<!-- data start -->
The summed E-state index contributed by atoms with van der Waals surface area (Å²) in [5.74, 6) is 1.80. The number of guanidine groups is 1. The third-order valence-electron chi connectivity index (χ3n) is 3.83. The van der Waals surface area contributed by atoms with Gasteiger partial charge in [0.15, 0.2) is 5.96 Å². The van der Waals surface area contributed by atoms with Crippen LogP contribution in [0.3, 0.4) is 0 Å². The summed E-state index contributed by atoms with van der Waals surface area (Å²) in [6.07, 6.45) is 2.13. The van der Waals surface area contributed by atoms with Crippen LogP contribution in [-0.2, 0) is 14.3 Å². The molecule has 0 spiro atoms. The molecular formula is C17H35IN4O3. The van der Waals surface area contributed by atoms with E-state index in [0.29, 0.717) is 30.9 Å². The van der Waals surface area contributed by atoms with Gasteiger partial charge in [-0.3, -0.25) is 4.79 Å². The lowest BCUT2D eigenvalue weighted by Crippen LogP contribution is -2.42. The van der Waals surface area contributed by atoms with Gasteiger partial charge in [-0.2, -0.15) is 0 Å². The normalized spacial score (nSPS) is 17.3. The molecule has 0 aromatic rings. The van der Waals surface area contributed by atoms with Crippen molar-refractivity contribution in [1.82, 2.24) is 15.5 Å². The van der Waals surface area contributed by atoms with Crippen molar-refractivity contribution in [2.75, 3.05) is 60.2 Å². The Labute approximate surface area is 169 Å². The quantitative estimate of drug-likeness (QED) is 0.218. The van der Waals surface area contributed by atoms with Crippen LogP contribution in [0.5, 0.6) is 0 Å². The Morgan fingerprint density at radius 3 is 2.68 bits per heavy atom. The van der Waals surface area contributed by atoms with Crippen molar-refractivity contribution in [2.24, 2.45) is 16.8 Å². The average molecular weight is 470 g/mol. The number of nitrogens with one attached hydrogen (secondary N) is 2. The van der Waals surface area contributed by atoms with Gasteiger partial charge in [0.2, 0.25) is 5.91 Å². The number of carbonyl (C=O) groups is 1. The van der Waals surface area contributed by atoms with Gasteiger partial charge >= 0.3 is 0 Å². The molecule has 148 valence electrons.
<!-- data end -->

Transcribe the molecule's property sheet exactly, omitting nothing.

The summed E-state index contributed by atoms with van der Waals surface area (Å²) in [5.74, 6) is 1.80. The number of guanidine groups is 1. The third-order valence-electron chi connectivity index (χ3n) is 3.83. The van der Waals surface area contributed by atoms with Gasteiger partial charge in [0.15, 0.2) is 5.96 Å². The van der Waals surface area contributed by atoms with Crippen LogP contribution in [0.3, 0.4) is 0 Å². The summed E-state index contributed by atoms with van der Waals surface area (Å²) in [6.07, 6.45) is 2.13. The van der Waals surface area contributed by atoms with Crippen LogP contribution in [-0.2, 0) is 14.3 Å². The molecule has 0 spiro atoms. The molecular formula is C17H35IN4O3. The van der Waals surface area contributed by atoms with E-state index in [0.29, 0.717) is 30.9 Å². The van der Waals surface area contributed by atoms with Gasteiger partial charge in [-0.3, -0.25) is 4.79 Å². The lowest BCUT2D eigenvalue weighted by Crippen LogP contribution is -2.42. The van der Waals surface area contributed by atoms with Gasteiger partial charge in [-0.2, -0.15) is 0 Å². The normalized spacial score (nSPS) is 17.3. The molecule has 0 aromatic rings. The van der Waals surface area contributed by atoms with Crippen molar-refractivity contribution in [1.82, 2.24) is 15.5 Å². The van der Waals surface area contributed by atoms with Crippen molar-refractivity contribution in [2.75, 3.05) is 60.2 Å². The Labute approximate surface area is 169 Å². The quantitative estimate of drug-likeness (QED) is 0.218. The van der Waals surface area contributed by atoms with Crippen LogP contribution in [0.5, 0.6) is 0 Å². The Morgan fingerprint density at radius 3 is 2.68 bits per heavy atom. The van der Waals surface area contributed by atoms with Crippen molar-refractivity contribution in [2.24, 2.45) is 16.8 Å². The average molecular weight is 470 g/mol. The number of nitrogens with one attached hydrogen (secondary N) is 2. The van der Waals surface area contributed by atoms with Gasteiger partial charge in [0.2, 0.25) is 5.91 Å². The number of carbonyl (C=O) groups is 1. The van der Waals surface area contributed by atoms with Gasteiger partial charge >= 0.3 is 0 Å². The molecule has 148 valence electrons.